Housebreaking a Puppy
Useful Tips and Tricks for Housebreaking a Puppy
Housebreaking a puppy takes a lot of time and dedication and should begin the moment you bring the little ball of fur home for the first time. It can be a very frustrating process, especially with some breeds that are notoriously difficult to potty train (like Pomeranians and other toy breeds), but the faster you get it done, the fewer messes you will have to clean up!
General Tips for Potty Training a Puppy
If at all possible, your goal is to completely prevent your new puppy from eliminating inside the house at all. Dogs are creatures of habit, and they will return to the same place they've eliminated before and do it again. Ever noticed that they sniff around for a while to find the perfect place to do it? This is part of the reason.
Follow these general tips for housebreaking a puppy:
Remember to take your puppy out about every two to four hours. That little bladder can't hold much yet!
Also take him outside immediately after eating or playing.
It doesn't hurt to play with your puppy right after he eats to encourage number two.
- When taking your puppy outside, show him the place you want him to go and reward him right on the spot where he did it with a small training treat and some praise. By taking advantage of opportune moments when you expect elimination to be imminent (like right after playing or a short time after eating), you'll find that it's much easier to do this.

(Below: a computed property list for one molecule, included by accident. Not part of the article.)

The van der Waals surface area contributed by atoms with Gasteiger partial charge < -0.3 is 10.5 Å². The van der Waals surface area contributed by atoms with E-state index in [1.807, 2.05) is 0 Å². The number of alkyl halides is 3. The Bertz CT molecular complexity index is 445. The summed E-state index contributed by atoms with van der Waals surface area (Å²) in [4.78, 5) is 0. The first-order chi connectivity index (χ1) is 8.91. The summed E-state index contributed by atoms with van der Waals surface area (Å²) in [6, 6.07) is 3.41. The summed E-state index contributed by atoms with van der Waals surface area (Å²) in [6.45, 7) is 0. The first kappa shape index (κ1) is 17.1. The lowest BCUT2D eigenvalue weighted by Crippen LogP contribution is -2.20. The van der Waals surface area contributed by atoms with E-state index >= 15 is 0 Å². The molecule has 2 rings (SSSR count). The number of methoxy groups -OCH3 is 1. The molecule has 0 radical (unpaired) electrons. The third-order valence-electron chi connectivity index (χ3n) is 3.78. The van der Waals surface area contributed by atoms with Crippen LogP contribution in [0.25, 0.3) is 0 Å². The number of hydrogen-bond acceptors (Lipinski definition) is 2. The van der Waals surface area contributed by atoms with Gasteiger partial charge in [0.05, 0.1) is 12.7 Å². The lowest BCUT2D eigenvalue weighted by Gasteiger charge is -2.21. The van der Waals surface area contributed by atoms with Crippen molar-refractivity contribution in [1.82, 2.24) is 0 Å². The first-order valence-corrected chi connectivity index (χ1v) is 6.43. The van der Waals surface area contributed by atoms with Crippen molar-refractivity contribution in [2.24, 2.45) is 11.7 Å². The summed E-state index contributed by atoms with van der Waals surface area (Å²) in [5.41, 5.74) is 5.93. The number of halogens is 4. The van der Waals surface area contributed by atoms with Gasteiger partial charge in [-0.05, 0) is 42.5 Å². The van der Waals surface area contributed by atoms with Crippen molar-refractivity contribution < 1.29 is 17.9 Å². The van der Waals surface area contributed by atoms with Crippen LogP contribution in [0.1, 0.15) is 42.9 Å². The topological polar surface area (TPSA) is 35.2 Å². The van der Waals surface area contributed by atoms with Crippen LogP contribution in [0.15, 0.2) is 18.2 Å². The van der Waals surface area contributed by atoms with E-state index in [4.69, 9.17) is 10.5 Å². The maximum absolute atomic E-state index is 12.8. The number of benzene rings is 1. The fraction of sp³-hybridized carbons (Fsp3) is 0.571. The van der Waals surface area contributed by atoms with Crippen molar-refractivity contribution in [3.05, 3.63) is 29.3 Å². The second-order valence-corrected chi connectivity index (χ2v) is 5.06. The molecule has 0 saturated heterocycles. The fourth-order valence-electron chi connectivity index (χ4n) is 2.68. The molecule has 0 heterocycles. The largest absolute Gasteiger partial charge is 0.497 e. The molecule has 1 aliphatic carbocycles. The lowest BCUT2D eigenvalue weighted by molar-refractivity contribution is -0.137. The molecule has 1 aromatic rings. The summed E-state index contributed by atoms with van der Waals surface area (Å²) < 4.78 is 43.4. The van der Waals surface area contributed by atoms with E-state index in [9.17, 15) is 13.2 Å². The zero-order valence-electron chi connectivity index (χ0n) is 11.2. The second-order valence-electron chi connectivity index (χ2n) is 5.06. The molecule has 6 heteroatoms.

Avoid using the traditional newspaper on the floor trick. This is simply teaching your puppy that it's OK to eliminate inside the house in certain areas. Opt for crate training instead.
How Crate Training Works
Some people think that crate training is inhumane because their puppy whines and barks when they first put him in there, but rest assured, he will quit doing it once he gets used to his crate. Dogs are den animals by nature, so when you're housebreaking your puppy, you want to make the crate as comfortable as possible. Turn it into your puppy's special place to sleep and after a while, he may even start sleeping in there with the door open!
The basis for crate training is the fact that dogs will avoid eliminating in their beds at all costs. Of course this also means that once he is accustomed to being in the crate, you should respond quickly when he starts acting anxious to get out. This is a sign that it's time to take him outside and show him where it's OK to eliminate.
When you first start the process of housebreaking, he will live inside the crate for much of the day until he learns the ropes. Just be sure to take him outside regularly so that he can learn the proper place to potty.